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Kinsey v. Jambow, Ltd.

United States District Court, N.D. Illinois, Eastern Division

December 4, 2014

DONALD EDWARD KINSEY and RALPH EDWARD KINSEY, Plaintiffs,
v.
JAMBOW, LTD. and CAYMAN MUSIC, LTD., Defendants

Page 709

For Donald Edward Kinsey, Ralph Edward Kinsey, Plaintiffs: John G. Bisbikis, LEAD ATTORNEY, Brent Allen Hawkins, McDermott, Will & Emery LLP (Chicago), Chicago, IL; Natalie A Bennett, Mcdermott Will & Emery Llp, Chicago, IL; Sean Adam O'donnell, Mcdermott Will & Emery, Washington, DC.

Page 710

MEMORANDUM OPINION AND ORDER

Amy J. St. Eve, United States District Judge.

On October 27, 2014, the court entered default against the defendants, Jambow, Ltd. (" Jambow" ) and Cayman Music, Ltd. (" Cayman" ), on the plaintiffs' complaint for infringement of copyright in three musical compositions. Plaintiffs' request for entry of default judgment is now before the court.

Pursuant to Federal Rule of Civil Procedure 55, the court may enter a judgment by default when the non-moving party has " failed to plead or otherwise defend" itself. The decision to grant or deny default judgment lies within the district court's discretion and is reviewed only for an abuse of discretion. Domanus v. Lewicki, 742 F.3d 290, 301 (7th Cir. 2014) (citing Dundee Cement Co. v. Howard Pipe & Concrete Prods., Inc., 722 F.2d 1319, 1322 (7th Cir. 1983)). " A default judgment establishes, as a matter of law, that defendants are liable to plaintiff on each cause of action alleged in the complaint." Wehrs v. Wells, 688 F.3d 886, 892 (7th Cir. 2012). " Upon default, the well-pled allegations of the complaint relating to liability are taken as true, but those relating to the amount of damages suffered ordinarily are not. Thus, damages must be proved unless they are liquidated or capable of calculation." Id. (citations, internal quotation marks, and brackets omitted).

I. Liability

Among the exclusive rights set forth in the Copyright Act are the rights to reproduce and distribute copies of the copyrighted work. HyperQuest, Inc. v. N'Site Solutions, Inc., 632 F.3d 377, 382 (7th Cir. 2011) (citing 17 U.S.C. § 106).

Page 711

Copyright infringement occurs when anyone violates the exclusive rights of a copyright owner. 17 U.S.C. § 501(a). To prove copyright infringement, a plaintiff must show (1) ownership of a valid copyright; and (2) copying of constituent elements of the work that are original. Janky v. Lake County Convention & Visitors Bureau, 576 F.3d 356, 361 (7th Cir. 2009).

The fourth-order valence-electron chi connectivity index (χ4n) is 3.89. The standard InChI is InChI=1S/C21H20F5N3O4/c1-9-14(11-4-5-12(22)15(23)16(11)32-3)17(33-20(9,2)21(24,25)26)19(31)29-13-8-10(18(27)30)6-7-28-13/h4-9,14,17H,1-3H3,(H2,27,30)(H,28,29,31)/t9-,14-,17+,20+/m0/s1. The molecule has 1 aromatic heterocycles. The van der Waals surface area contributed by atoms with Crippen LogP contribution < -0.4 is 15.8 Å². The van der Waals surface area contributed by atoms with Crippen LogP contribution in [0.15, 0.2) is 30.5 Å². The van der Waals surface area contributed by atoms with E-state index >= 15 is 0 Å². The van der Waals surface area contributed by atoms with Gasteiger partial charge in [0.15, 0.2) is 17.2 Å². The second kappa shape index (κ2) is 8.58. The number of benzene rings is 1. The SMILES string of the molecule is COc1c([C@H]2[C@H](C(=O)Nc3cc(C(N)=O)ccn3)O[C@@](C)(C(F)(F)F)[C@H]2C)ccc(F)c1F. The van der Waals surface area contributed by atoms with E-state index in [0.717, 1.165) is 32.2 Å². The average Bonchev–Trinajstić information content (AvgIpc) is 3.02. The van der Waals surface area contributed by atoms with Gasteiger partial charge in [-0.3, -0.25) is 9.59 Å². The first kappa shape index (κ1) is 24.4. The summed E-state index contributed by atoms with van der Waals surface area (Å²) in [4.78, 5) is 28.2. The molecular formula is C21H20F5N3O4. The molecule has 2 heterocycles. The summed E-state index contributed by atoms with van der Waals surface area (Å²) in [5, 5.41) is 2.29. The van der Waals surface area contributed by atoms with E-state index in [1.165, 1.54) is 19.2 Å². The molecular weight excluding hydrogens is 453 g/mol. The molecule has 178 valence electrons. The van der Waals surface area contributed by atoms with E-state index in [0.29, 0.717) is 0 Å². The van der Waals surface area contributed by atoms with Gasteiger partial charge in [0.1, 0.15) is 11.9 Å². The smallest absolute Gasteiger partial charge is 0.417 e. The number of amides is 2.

The complaint sets out the following facts, which the court deems admitted due to the defendants' default. Plaintiffs, Donald Edward Kinsey and Ralph Edward Kinsey, are Chicago-area musicians and songwriters. They are the sole owners of registered copyrights in three musical compositions: " Reggae the Night Away," " Live Love Rejoice," and " Where You Gonna Run" (the " Kinsey Works" or the " Works" ).[1] Plaintiffs allege that the defendants have wrongfully purported to license to third parties " Reggae the Night Away" and " Live Love Rejoice" through Jambow and its website, www.jambow.com, and wrongfully purported to license to third parties " Where You Gonna Run" through a non-party entity called PeerMusic on its website, AllMusic. (Compl. ¶ ¶ 17, 19-20.) Plaintiffs further allege that Cayman falsely represented to performance-rights organizations that it owns the Kinsey Works and that the defendants falsely informed PeerMusic that they own the copyrights to the Kinsey Works. (Compl. ¶ ¶ 16, 19.) Plaintiffs allege that the defendants have violated their exclusive rights in the Kinsey Works by wrongfully reproducing and distributing the Works. Accordingly, the allegations of the complaint, taken as true, establish that the defendants have infringed the three copyrights owned by the plaintiffs.

II. Requested Relief

A. Statutory Damages

The Copyright Act provides that an aggrieved copyright owner may recover statutory damages, instead of actual damages, of " a sum of not less than $750 or more than $30,000 as the court considers just" for each work infringed. 17 U.S.C. ยง 504(c)(1). The statute also provides that where the plaintiff proves that the defendant committed willful infringement, the court may increase the award of statutory damages to a sum of not more than $150,000, and if the court finds that the infringer was not aware and had no reason to believe that his acts ...


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